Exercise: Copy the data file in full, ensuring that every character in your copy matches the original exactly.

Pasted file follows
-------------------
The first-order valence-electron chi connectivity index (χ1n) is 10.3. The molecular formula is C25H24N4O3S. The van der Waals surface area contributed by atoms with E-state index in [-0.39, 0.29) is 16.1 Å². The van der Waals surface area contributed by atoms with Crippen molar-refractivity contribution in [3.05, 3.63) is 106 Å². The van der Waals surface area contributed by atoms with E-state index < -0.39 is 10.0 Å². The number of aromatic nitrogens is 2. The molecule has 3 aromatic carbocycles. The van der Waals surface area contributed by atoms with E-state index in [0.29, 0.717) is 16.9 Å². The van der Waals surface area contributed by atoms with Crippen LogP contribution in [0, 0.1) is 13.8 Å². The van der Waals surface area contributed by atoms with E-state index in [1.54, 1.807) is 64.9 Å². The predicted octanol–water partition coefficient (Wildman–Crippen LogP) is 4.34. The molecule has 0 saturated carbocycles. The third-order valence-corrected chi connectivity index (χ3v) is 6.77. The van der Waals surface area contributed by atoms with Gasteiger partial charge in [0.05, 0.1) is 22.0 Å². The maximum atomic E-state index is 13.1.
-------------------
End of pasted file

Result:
The first-order valence-electron chi connectivity index (χ1n) is 10.3. The molecular formula is C25H24N4O3S. The van der Waals surface area contributed by atoms with E-state index in [-0.39, 0.29) is 16.1 Å². The van der Waals surface area contributed by atoms with Crippen molar-refractivity contribution in [3.05, 3.63) is 106 Å². The van der Waals surface area contributed by atoms with E-state index < -0.39 is 10.0 Å². The number of aromatic nitrogens is 2. The molecule has 3 aromatic carbocycles. The van der Waals surface area contributed by atoms with E-state index in [0.29, 0.717) is 16.9 Å². The van der Waals surface area contributed by atoms with Crippen LogP contribution in [0, 0.1) is 13.8 Å². The van der Waals surface area contributed by atoms with E-state index in [1.54, 1.807) is 64.9 Å². The predicted octanol–water partition coefficient (Wildman–Crippen LogP) is 4.34. The molecule has 0 saturated carbocycles. The third-order valence-corrected chi connectivity index (χ3v) is 6.77. The van der Waals surface area contributed by atoms with Gasteiger partial charge in [0.05, 0.1) is 22.0 Å². The maximum atomic E-state index is 13.1.